Over the years, we've seen some true masterpieces at the Newport Beach Film Festival, along with pleasant mediocrities and a whole lot of drek—some of it sadly unforgettable. While the festival can be a great showcase for up-and-coming talent, it can also be the kiss of death for a more established star. There is something genuinely depressing about seeing once-high-watt celebrities—such as Roy Scheider, Michael York and Teri Garr—humiliating themselves in the awful, amateurish little movies that sometimes cloud the festival's screens. These sad stars give it their all, but you can see the pain in their eyes; it's like they're soldiering on through a bout of intense gastric distress.
This year's fest does feature Soleil Moon Frye (the onetime Punky Brewster) and Wil Wheaton (once a regular on Star Trek: The Next Generation, which shall forever endear him to geekboys like me) in Irene Turner's very not-good collegiate drama The Girl's Room. But the lineup is otherwise unusually, blessedly low on the celebrity cringe factor.
On paper, Rob Morrow's Maze certainly looked like it had the potential to be our last glimpse of a falling star before he came crashing to earth. Morrow, you may recall, was once the star of the long-running, vastly popular and often annoyingly quirky, early '90s Alaskan dramedy Northern Exposure. He left the show just as it was getting completely dopey and seemed to be on his way to finer things with dandy performances in Quiz Show and Albert Brooks' Mother. And then his career slipped off the tracks somehow, and the next thing anybody knew, he was writing, directing and starring in Maze, this little indie about a sensitive artist with Tourette's syndrome in a romantic triangle with his best friend's girl. The bare-bones outline makes this sound like the most grossly self-indulgent project ever made, and to say I approached this film with reservations is an understatement. Actually, I approached it from under my chair, wearing a helmet, elbow pads and thick protective lenses. So I was quite stunned by Maze's excellence. Morrow was obviously aiming to prove himself a triple threat here, and damn if he didn't succeed. His performance as the afflicted artist is subtle and effective, completely avoiding the over-the-top theatrics such a role could have brought out, and his writing and directing have real confidence and style. Laura Linney is also quite good as the woman he loves, and if Craig Sheffer feels flat as the third part of the triangle, it's only because his performance is merely average in an otherwise remarkably above-average film. The copyright date in the closing credits is 1999, suggesting the picture has been languishing on the shelf for some time. If so, that's unfortunate; Maze is a picture that will stick with you for years—and in a good way.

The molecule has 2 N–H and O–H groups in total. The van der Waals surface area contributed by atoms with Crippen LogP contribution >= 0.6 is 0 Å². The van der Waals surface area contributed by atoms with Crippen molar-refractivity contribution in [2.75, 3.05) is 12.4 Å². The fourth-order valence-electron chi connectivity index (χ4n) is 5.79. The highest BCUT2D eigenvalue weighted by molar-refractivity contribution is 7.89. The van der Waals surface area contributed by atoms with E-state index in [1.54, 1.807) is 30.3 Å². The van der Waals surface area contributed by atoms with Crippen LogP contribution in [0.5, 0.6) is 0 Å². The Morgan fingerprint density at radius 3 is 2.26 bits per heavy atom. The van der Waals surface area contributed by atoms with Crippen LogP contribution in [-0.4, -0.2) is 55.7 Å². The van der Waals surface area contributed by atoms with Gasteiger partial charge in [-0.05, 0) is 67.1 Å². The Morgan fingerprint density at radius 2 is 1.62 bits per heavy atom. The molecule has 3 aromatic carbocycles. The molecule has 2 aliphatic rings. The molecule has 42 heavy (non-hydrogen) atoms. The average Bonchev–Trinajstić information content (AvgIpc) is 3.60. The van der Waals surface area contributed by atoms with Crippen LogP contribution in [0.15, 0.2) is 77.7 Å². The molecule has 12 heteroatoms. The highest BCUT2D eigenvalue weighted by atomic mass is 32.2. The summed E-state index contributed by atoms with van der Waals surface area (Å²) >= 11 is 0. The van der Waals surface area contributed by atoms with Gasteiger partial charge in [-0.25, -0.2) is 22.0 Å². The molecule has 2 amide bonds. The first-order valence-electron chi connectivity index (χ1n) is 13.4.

Debra Eisenstadt's Daydream Believer is hardly the sunny enterprise one would expect from a film using the Monkees' most cheerfully vacuous hit single for its title. It follows poor Valerie Woodbury (Sibyl Kempson), a small-town girl with dreams of making it big as an actress in New York. When a returning local celeb "discovers" her in a community-theater production, she drops everything and heads for da Big Apple. Unfortunately, when she gets there, she finds herself surrounded by neurotics, grinning predators and con artists so self-deluded they don't even realize they're running cons—in short, the usual players in a young actor's life. Anybody who has ever chased a dream right down the rabbit hole will find much of the film chillingly and often hilariously true-to-life. Kempson is charming in the lead, although she's just stiff enough that we can never really be sure if Valerie is supposed to be a talented actress. From the evidence, she seems like nothing special, but we know how badly she wants to be special, and we keep hoping to spot some glimmer of greatness in her. If I have any criticism, it's that the film's ending seems weirdly abrupt—about five minutes before a true resolution. Just go in prepared for the curtain to come down before you're expecting it, and you'll have a fine time.